A BBC Talking Point poses the ironic question, “Would you trust a man to take the pill?” because apparently the male contraceptive pill could be available in 5 years. This was posted 12 years ago. So apart from the fact that a male pill will undoubtedly set men free from a lack of reproductive rights in the present climate, we also have to ask why on earth it’s taking so long to develop? In the meantime we can grow human ears on mice and send satellites into orbit around the earth. Call me paranoid, but it seems to me that too many people have a lot to gain from the financial servitude of men towards mothers.

But this is the least of men’s problems. We are supposed to believe that unplanned pregnancies are so common today that many simply accept it casually when we hear a woman say, “It was an accident.” I know two women who are presently pregnant 'by accident'. I also know another who recently had a baby when she accidentally became pregnant too. One basically admitted she lied. Anecdotal evidence yes, but are we truly naïve enough to believe the woman’s word every time, especially when relating to a reliable contraceptive like the pill?

Before my daughter was born, and before my wife and I were married, we relied on the contraceptive pill for around ten years. Not once in that time did my wife get pregnant. Not once did we need to deal with an unplanned pregnancy. One of the biggest reasons (or excuses) given for an unplanned pregnancy while on the pill is being on antibiotics. Really? To the extent that it’s such a common reason? To the point where as many as 24.8% of 3000 women in the survey got pregnant while on the pill? Besides, many doctors would let patients know about the risk of becoming pregnant due to this factor.

To truly understand why such high degrees of unplanned pregnancies are something to be sceptical about we need to understand the female menstrual cycle. This is broken up into the follicular phase, ovulation, and luteal phase. It’s during the fertile ovulation phase that the woman is most capable of conceiving.

Having sex as close to the start of ovulation as possible is best if pregnancy is the desired result. The newly formed egg will remain in the fallopian tube for around 3 days after being formed. If sperm are also in the fallopian tube during this 3 day period this will significantly increase the odds of fertilisation occurring.

After 3 days the egg will then travel down the fallopian tube and attach itself to the wall of the uterus, called the endometrium. If the egg is not fertilised it will eventually break off the wall of the uterus and slip away, taking a small amount of blood with it. At this point menstruation will begin anew.

In case you haven’t noticed this gives approximately 3 optimum days a month to get pregnant; the period when the egg is in the fallopian tube. This optimum period is not easy to calculate either, and as such women often use an ovulation calculator to figure out which part of the month this occurs in, which my wife used when we planned for the birth of our daughter. When this calculation is made it is possible to get pregnant remarkably quickly, if both the male and female are healthy of course. It took my wife and I six weeks of trying to succeed in getting her pregnant, though we were both armed with the correct information, and mutual determination to have a child.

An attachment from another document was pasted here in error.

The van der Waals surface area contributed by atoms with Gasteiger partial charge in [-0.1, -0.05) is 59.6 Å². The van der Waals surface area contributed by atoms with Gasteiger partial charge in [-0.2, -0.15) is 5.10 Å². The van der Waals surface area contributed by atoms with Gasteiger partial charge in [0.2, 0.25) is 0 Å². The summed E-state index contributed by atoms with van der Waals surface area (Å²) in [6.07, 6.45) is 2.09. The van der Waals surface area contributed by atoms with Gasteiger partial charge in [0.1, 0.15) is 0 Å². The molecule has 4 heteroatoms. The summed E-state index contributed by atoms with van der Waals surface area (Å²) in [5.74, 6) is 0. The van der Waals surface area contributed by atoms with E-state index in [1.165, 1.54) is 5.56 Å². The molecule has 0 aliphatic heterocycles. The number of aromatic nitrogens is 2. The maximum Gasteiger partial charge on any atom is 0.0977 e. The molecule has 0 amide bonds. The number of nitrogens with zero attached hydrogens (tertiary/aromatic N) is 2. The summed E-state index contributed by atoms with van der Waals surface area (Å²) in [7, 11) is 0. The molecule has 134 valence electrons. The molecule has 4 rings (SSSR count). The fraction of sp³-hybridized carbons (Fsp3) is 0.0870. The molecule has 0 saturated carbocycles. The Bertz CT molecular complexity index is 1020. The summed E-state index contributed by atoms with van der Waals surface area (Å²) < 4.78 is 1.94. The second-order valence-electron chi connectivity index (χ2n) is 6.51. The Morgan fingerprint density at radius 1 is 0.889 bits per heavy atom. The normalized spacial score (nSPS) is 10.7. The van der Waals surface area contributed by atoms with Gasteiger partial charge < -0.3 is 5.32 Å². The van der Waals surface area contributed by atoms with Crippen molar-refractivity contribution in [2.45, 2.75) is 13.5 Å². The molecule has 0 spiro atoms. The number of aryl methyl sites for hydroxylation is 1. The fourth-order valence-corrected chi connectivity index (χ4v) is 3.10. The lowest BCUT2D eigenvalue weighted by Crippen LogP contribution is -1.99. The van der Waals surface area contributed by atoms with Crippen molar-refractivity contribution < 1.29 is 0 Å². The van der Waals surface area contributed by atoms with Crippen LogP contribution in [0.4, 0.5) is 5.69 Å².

What more, it’s highly unlikely that it would be so easy to get pregnant from missing the occasional pill here and there. The woman needs to terminate ingestion of the pill before the production of eggs from the ovaries begins to occur once more. This in itself poses the question of how many women aren’t taking the pill at all when they ‘accidentally’ fall pregnant?

Are the alarm bells ringing yet? The idea that getting a woman pregnant is a case of “wham bam thank you ma’am,” at any old time of day, is a myth. Yet here we are talking about ambiguous statistics of 40% of pregnancies being unplanned, condoms failing 12% of the time, which itself can result in women getting pregnant, and 24.8% of women getting pregnant on the pill! Not to mention that the morning after pill is always available for any unforeseen events. I think it’s time men woke up. It takes premeditated intent to get pregnant the vast majority of the time, especially given that women have never had it easier when it comes to controlling their bodies.

There certainly shouldn’t be anywhere near the amount of unplanned pregnancies that we are faced with in society today. My suggestion to men; wear a condom until you are ready to get a woman pregnant. It’s the only way to have peace of mind. And always remember that trust is a two-way street that takes time to build.